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2. L. hostilius tubulus, praetor b. €. 142, received bribes in such an open manner, when he was presiding at a trial for murder, that in the following year P. Scaevola, the tribune of the plebs, proposed and carried a plebiscitum for an inquiry into his conduct; whereupon Tubulus forthwith went into exile. Cicero more than once speaks of him as one of the vilest of men, and quotes a passage of Lucilius, in which the name of Tubulus occurs as an instance of a sacrilegious wretch. (Cic. ad Alt. xii. 5. § 3, de Fin. ii. 16, iv. 28, v. 22, de Nat. Deor. i. 23, iii. 30, pro Scaur. 1.) According to Asconius (in Scaur, p. 23, ed. Orelli) Tubulus was brought back from exile on account of his numerous crimes, and took poison of his own accord, to escape being put to death in prison.
The following coin was struck by a L Hostilius Tubulus, but it is doubtful whether by the same person as the preceding. It has on the obverse the head of Pallas, and on the reverse a laurel wreath with the legend l. h. tvb. (i. e. L. Hostilius Tubulus), and underneath roma. (Eckhel, vol. v. p. 227.)
TUCCA, PLO'TIUS, a friend of Horace and Virgil. The latter poet left Tucca one of his heirs, and bequeathed his unfinished writings to him and Varius, who afterwards published the Aeneid by order of Augustus. (Hor. Sat. i. 5. 40, i. 10. 81; Donat. Vit. Virgil. §§ 52, 53, 56 ; Schol. ad Pers. Sat. ii. 42; Weichert, Po'ltarum Latinorum Reliquiae^ p. 217, foil.)
TUCCIA, a Vestal Virgin, accused of incest, appealed to the goddess to prove her innocence, and had power given to her to carry a sieve full of water from the Tiber to the temple. (Val. Max. viii. 1. absol. 5 ; Plin. PI. N. xxviii. 2 ; Dionys. ii. 69 ; Au-gustin. de Civ. Dei, x. 16.) This miracle is commemorated on an ancient gem, of which an engraving is given in the Diet, of Antiq. p. 1191, a, 2d ed.
TUCCIUS. 1. M. Tuccius, curule aedile b. c. 192, and praetor b. c. 190, with Apulia and Bruttii as his province, where he also remained for the two following years as propraetor. In b. c. 185 he was one of the triumviri appointed for founding colonies at Sipontum and Buxentum. (Liv. xxxv. 41, xxxvi. 45, xxxvii. 2, 50, xxxviii. 36, xxxix. 23.)
TUDITANUS, the name of a plebeian family of the Sempronia gens. The name was supposed by Ateius the philologist to have been originally given to one of the Sempronii, because he had a head like a tudes (tudit-is) or mallet. (Festus, p. 352, ed. M tiller.)
1. M. semi-iionius C. f. M. n. tuditanus,
2. P. sempronius tuditanus, was a tribune of the soldiers at the battle of Cannae in b.c. 216, and one of the few Roman officers who survived that fatal day. When the smaller of the two Roman camps in which he had taken refuge \vas besieged by the Carthaginians, he bravely cut his way through the enemy with six hundred men, reached the larger camp, and from thence marched to Canusium, where he arrived in safety. Two years afterwards (b. c. 214) Tuditanus was curule aedile, and in the next year (b.c. 213) praetor, with Ariminum as his province. He took the town of Aternum, and was continued in the same command for the two following years (b.c. 212, 211). He was censor in b. c. 209 with M. Cornelius Cethegus, although neither he nor his colleague had yet held the consulship. In b. c. 205 he was sent into Greece with the title of proconsul, and at the head of a military and naval force, for the purpose of opposing Philip, with whom however he concluded a preliminary treaty, which was readily ratified by the Romans, who were anxious to give their undivided attention to the war in Africa. Tuditanus had, during his absence, been elected consul for the year 204 together with M. Cornelius Cetheguf, his colleague in the censorship. He received Bruttii as his province with the conduct of the war against Hannibal. In the neighbourhood of Croton Tuditanus experienced a repulse, with a loss of twelve hundred men ; but he shortly afterwards gained a decisive victory over Hannibal, who was obliged in consequence to shut himself up within the walls of Croton. It was in this battle that he vowed a temple to Fortuna Primigenia, if he should succeed in routing the enemy. In b. c. 201 Tuditanus was one of the three ambassadors sent to Ptolemy, king of Egypt. (Liv. xxii. 50, 60 ; Appian, Annib. 26 ; Liv. xxiv. 43, 44, 47, xxv. 3, xxvi. 1, xxvii. 11, 38, xxix. 11, 12; Cic. Brut. 15, de Senect. 4; Liv. xxix. 13, 36, xxxi. 2.)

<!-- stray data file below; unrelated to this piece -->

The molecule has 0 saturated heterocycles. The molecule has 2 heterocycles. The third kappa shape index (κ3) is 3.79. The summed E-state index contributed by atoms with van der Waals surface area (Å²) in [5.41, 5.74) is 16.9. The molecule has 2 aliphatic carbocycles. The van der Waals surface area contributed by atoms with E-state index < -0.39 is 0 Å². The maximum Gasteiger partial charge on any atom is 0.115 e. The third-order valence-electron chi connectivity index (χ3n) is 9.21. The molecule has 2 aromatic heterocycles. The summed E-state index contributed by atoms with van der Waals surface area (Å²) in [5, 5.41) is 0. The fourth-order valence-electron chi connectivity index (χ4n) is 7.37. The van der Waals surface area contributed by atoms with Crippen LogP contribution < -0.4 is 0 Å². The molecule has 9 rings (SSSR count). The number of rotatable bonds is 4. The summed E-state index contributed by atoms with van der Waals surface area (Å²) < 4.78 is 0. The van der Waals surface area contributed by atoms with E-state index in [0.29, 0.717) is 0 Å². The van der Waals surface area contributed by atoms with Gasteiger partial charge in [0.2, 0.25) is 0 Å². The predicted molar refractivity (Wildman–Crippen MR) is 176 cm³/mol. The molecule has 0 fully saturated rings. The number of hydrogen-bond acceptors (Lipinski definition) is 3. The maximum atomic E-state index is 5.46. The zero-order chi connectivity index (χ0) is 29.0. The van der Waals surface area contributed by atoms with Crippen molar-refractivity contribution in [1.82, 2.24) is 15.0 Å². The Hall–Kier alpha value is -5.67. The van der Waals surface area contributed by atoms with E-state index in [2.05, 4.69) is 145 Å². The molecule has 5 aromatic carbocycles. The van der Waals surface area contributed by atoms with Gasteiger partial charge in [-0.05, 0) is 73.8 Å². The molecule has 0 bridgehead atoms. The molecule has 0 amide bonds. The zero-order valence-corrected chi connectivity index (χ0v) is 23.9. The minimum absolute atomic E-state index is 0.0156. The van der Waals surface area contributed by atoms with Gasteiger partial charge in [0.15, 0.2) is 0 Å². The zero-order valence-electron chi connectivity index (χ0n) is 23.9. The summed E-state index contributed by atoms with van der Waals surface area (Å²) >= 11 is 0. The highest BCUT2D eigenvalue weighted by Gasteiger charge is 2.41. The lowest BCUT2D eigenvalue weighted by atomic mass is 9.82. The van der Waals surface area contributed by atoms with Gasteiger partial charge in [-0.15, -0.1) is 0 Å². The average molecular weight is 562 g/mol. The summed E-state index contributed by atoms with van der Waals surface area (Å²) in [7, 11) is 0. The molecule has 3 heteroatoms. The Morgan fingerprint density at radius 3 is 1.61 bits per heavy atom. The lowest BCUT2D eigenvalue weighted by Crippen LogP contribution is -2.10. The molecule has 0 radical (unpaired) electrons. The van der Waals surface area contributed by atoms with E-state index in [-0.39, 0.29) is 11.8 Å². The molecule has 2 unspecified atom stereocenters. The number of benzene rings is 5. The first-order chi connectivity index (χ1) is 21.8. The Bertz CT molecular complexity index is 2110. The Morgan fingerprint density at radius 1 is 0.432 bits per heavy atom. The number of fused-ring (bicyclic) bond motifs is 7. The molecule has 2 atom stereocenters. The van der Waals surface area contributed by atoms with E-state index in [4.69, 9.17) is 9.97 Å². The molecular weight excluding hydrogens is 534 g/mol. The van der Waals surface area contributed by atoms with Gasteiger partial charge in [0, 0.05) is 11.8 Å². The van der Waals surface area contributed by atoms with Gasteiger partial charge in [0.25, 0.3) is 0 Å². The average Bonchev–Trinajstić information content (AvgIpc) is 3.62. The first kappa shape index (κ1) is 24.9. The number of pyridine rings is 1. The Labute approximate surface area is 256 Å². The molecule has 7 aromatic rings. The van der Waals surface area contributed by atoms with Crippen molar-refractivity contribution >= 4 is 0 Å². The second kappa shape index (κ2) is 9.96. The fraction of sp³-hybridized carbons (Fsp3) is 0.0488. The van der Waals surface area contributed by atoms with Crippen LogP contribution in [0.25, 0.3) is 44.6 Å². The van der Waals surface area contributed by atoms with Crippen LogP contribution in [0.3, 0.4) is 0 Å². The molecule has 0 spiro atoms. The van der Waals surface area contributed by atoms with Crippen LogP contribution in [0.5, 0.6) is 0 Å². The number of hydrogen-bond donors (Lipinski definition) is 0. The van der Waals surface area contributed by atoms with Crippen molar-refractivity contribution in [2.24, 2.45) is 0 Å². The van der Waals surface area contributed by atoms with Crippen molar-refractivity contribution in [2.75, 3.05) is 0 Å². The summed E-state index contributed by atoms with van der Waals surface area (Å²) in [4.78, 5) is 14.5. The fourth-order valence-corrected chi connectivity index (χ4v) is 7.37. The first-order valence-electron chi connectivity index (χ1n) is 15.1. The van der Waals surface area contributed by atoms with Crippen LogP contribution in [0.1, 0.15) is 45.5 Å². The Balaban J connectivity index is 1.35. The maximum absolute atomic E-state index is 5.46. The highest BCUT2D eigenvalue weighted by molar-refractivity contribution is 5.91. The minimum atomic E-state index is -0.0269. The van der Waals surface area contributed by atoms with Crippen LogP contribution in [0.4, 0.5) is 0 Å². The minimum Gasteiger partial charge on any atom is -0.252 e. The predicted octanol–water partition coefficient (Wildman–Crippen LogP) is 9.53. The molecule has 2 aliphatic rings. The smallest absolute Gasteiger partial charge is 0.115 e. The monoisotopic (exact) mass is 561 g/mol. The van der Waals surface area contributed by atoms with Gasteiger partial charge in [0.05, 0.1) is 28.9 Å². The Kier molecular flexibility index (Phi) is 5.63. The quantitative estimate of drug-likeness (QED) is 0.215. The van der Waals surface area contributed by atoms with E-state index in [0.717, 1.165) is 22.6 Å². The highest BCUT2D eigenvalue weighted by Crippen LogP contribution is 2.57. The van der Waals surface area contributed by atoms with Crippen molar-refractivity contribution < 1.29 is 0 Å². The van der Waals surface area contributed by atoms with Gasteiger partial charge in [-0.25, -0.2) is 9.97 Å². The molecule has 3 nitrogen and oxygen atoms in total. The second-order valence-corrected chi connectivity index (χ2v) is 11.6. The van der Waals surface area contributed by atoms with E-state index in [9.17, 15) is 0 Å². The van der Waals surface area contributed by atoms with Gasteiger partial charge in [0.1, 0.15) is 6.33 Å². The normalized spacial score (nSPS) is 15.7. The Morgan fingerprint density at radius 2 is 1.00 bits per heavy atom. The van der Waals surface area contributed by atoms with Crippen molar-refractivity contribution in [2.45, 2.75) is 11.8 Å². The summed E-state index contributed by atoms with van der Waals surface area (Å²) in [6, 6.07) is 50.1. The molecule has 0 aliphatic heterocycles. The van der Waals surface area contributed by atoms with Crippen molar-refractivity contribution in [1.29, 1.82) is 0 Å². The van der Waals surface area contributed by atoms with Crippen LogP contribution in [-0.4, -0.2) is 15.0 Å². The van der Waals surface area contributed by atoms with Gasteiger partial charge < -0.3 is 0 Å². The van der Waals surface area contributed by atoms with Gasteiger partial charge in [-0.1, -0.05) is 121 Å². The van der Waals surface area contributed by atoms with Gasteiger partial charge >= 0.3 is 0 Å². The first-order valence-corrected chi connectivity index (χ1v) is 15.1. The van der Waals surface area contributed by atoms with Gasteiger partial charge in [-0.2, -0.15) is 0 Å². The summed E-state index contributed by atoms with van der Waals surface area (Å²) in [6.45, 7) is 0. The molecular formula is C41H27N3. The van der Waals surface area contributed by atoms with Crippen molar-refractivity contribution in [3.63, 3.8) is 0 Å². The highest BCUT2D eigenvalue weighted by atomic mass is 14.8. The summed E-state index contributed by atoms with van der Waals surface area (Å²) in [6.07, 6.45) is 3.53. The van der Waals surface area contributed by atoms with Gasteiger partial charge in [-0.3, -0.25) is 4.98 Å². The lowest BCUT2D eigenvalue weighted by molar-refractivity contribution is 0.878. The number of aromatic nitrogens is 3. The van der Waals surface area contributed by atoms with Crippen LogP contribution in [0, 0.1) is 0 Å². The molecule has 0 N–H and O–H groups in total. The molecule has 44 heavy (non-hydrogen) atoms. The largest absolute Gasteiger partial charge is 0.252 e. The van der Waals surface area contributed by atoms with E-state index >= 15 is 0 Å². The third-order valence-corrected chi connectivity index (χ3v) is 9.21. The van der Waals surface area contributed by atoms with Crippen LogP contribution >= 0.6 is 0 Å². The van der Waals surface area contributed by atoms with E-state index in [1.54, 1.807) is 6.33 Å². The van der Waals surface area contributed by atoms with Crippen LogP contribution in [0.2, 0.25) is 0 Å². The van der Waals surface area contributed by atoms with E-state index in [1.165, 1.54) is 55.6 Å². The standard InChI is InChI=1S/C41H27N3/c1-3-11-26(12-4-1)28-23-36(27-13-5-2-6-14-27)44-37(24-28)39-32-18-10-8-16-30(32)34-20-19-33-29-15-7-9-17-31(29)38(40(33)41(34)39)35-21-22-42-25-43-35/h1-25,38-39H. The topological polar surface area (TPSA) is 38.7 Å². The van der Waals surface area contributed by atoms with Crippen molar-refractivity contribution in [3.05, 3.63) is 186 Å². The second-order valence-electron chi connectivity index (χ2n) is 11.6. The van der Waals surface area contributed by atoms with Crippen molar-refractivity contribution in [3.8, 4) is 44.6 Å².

3. M. sempronius tuditanus, one of the officers of Scipio at the capture of New Carthage in Spain. (Liv. xxvi. 48.)
4. C. sempronius tuditanus, plebeian aedile B. c. 198 and praetor b. c. 197, when he obtained Nearer Spain as his province. He was defeated by the Spaniards with great loss, and died shortly afterwards in consequence of a wound which he had received in the battle. He was pontifex at the time of his death. ( Liv. xxxii. 27, 28, xxxiii. 25,42; Appian, Hisp. 39.)
5. M. sempronius M. p. C. n. tuditanus, tribune of the plebs b. c. 193, proposed and carried a plebiscitum, which enacted that the law about money lent should be the same for the Socii and the Latini as for the Roman citizens. (Diet, of Antiq. s. v. Lex Sempronia de Fenore.) He was praetor b. c. 189, when he obtained Sicily as his province, and consul b.c. 185 with Ap. Claudius Pulcher. In his consulship he carried on war, in Liguria, and defeated the Apuani, while his colleague was equally successful against the Ingauni. Tuditanus was an unsuccessful candidate for the consulship in b. c. 184, but was elected one of the pontifices in the following year. He was carried off by the great pestilence which devastated Rome